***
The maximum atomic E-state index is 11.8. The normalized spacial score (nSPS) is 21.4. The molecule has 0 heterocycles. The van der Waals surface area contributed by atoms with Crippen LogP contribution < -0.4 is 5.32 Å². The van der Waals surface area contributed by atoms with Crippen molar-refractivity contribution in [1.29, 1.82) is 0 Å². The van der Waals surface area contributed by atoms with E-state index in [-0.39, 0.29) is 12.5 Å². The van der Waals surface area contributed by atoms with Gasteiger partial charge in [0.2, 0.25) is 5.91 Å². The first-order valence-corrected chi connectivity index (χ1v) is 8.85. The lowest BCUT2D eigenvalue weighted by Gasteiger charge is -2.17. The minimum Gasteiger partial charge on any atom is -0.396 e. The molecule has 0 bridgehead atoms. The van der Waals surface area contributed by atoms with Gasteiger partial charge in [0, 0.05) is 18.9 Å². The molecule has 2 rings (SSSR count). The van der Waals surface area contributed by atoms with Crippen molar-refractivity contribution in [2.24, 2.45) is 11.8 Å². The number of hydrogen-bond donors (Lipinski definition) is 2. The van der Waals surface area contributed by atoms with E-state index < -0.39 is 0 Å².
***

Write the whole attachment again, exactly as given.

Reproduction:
The maximum atomic E-state index is 11.8. The normalized spacial score (nSPS) is 21.4. The molecule has 0 heterocycles. The van der Waals surface area contributed by atoms with Crippen LogP contribution < -0.4 is 5.32 Å². The van der Waals surface area contributed by atoms with Crippen molar-refractivity contribution in [1.29, 1.82) is 0 Å². The van der Waals surface area contributed by atoms with E-state index in [-0.39, 0.29) is 12.5 Å². The van der Waals surface area contributed by atoms with Gasteiger partial charge in [0.2, 0.25) is 5.91 Å². The first-order valence-corrected chi connectivity index (χ1v) is 8.85. The lowest BCUT2D eigenvalue weighted by Gasteiger charge is -2.17. The minimum Gasteiger partial charge on any atom is -0.396 e. The molecule has 0 bridgehead atoms. The van der Waals surface area contributed by atoms with Gasteiger partial charge in [0, 0.05) is 18.9 Å². The molecule has 2 rings (SSSR count). The van der Waals surface area contributed by atoms with Crippen molar-refractivity contribution in [2.24, 2.45) is 11.8 Å². The number of hydrogen-bond donors (Lipinski definition) is 2. The van der Waals surface area contributed by atoms with E-state index < -0.39 is 0 Å².